On December 9, 2013, Airbus Operations (SAS) had filed for a patent for seats — with a publication date of June 12, 2014 — which would be similar to those found on a bicycle.
The seat would be mounted on some sort of rod or tube. It would be retractable, have no tray table, no headrest — and a scant amount of leg room at best. The small backrest of the seat would be able to be folded forward.
In attempting to cram as many passengers as possible onto an airplane — supposedly to further increase profits — is commercial aviation approaching the point where there will one day be standing room only for passengers?
“Just because it’s patented, doesn’t mean they’re doing to start offering these”, posted FlyerTalk member alphaod. “I’m pretty sure they offer something for vertically packing passengers, but I doubt they would offer that either! Can you imagine standing only ‘seats’ for a 14 hour transpac?”
On second thought, I think this seat design is a wonderful — albeit incomplete — idea. Why not be really creative and include pedals for the passengers to power the aircraft while “sitting” in the seats? That should save even more money on fuel…
…and it would be a great way for passengers to exercise and lose precious weight simultaneously — possibly saving even more money on fuel. Passengers seated in the exit rows near the wings will need that extra legroom for that super-sized oar to control the wings. Think about the possible marketing rhetoric by the airline: “Assist in piloting an actual airplane while getting precious exercise to refresh you in time for when you reach your destination!”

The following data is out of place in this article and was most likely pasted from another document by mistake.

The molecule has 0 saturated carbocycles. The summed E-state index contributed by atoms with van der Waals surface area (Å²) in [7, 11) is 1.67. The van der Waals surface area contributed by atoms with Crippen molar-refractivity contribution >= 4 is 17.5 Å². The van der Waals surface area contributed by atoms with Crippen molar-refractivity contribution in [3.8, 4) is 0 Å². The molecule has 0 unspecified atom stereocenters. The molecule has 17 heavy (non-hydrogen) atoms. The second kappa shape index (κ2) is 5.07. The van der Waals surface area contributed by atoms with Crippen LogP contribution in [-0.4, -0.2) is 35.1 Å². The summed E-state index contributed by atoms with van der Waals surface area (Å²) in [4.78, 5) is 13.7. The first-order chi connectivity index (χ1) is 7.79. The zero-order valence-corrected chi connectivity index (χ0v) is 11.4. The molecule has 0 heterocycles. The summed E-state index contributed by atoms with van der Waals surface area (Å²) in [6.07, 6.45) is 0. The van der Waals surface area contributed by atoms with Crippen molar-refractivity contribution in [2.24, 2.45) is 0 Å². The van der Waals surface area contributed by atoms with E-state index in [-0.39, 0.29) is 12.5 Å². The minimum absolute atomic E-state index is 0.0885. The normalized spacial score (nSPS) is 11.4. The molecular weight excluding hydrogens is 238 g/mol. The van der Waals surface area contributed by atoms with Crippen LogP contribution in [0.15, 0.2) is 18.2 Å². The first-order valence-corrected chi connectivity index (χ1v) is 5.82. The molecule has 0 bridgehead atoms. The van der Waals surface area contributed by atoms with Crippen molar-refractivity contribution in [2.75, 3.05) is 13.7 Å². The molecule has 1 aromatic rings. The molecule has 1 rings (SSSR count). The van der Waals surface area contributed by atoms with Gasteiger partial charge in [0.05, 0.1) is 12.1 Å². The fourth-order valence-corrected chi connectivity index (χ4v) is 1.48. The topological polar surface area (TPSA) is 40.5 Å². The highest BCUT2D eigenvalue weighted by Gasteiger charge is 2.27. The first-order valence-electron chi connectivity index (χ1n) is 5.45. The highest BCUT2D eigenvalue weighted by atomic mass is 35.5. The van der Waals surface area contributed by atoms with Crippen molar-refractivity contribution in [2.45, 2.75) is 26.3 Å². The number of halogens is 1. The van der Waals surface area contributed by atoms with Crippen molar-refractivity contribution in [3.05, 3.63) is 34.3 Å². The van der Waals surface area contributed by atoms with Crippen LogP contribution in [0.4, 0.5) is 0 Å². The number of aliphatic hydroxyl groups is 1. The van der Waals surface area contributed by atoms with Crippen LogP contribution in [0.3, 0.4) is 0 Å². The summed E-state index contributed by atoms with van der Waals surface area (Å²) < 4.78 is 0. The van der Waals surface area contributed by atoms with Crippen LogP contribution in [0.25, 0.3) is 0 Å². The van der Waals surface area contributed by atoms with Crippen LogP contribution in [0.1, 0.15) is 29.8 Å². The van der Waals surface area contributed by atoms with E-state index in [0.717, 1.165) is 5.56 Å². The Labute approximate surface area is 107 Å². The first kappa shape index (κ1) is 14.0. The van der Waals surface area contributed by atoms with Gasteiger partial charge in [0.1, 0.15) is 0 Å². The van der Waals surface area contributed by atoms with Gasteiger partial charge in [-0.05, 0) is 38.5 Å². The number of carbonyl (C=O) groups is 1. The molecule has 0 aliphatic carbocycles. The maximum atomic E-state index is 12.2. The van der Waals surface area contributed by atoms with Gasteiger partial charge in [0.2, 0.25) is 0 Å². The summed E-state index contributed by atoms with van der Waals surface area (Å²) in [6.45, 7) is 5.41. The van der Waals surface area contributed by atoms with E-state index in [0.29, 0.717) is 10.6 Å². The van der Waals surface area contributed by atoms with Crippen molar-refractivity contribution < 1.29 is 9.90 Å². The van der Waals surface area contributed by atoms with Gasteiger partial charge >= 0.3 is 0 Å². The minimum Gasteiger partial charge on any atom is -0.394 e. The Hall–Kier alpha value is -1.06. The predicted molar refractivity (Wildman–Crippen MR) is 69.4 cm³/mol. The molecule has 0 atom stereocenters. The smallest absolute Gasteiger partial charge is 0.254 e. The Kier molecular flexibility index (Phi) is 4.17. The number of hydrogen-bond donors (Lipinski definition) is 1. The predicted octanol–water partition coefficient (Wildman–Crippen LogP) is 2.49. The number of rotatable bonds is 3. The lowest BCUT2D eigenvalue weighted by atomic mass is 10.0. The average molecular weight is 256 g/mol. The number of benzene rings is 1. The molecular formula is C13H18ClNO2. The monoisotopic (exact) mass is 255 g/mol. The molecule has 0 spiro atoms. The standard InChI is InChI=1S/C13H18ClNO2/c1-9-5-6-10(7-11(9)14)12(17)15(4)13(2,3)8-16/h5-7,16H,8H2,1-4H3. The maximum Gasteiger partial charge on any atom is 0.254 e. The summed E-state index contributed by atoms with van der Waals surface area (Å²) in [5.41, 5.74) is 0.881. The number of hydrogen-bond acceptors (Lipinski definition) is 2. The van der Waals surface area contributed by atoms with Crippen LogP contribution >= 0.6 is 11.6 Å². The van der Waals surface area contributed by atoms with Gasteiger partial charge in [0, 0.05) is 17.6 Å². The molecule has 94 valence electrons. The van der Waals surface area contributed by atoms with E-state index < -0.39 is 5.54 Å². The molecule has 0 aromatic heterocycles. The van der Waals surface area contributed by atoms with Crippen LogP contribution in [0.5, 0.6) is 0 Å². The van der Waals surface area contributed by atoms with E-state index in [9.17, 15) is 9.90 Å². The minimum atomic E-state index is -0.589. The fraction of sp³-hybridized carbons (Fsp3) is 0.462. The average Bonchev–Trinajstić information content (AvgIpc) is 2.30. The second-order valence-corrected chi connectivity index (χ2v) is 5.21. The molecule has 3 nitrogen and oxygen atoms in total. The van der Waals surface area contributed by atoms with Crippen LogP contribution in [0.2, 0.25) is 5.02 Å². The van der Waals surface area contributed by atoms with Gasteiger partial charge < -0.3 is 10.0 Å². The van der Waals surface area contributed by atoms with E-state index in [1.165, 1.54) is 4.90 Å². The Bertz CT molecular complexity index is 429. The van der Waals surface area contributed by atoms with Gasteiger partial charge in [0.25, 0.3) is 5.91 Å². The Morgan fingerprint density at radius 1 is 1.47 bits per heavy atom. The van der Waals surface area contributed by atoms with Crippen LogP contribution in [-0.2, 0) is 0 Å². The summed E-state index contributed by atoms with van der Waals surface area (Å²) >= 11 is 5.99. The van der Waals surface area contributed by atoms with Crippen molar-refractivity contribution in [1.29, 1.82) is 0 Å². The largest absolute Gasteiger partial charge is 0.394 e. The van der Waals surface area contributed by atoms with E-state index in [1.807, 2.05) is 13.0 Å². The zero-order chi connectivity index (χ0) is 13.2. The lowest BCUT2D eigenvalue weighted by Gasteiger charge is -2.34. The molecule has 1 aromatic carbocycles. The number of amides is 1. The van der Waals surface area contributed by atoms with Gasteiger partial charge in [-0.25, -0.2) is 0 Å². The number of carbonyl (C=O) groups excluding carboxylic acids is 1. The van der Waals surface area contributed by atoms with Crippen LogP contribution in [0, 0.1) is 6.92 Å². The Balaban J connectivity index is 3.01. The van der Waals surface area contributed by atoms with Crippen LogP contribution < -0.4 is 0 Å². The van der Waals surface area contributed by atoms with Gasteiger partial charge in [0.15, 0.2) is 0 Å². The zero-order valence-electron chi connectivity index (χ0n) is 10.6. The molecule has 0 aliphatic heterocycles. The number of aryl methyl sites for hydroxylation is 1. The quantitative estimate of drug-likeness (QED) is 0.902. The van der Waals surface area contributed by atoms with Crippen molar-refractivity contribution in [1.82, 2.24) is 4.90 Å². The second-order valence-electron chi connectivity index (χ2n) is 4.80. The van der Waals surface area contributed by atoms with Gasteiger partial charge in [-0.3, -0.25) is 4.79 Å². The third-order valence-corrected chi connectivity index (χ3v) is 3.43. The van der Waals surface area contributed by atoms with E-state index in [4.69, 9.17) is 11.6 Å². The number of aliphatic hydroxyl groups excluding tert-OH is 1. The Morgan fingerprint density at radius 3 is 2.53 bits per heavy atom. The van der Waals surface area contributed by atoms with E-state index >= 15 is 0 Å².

How about installing hooks on the walls inside of the airplane for those passengers who just want to “hang around” for the duration of the flight? Think of how many more passengers could be crammed in!
Perhaps Airbus can develop a better overhead bin which would allow for more storage — similar to what The Boeing Company is now offering — and sell those at a premium as sleeping berths. More passengers! Extra comfort! Everyone wins!
If there are any irregular operations, the airline can blame the passengers — thereby automatically releasing it from any liability.
Seats currently found in the economy class cabin can then be used as seats in the premium class cabin so that more passengers can finally enjoy that first class experience per flight.
Time to get back to reality: I would have to assume that Bernard Guering — the inventor of this seat — has no plans to travel as a passenger on an airplane in the future with this design…
…and where would the seat belt go?!?
Would you travel as a passenger in one of those seats — especially if the price was right?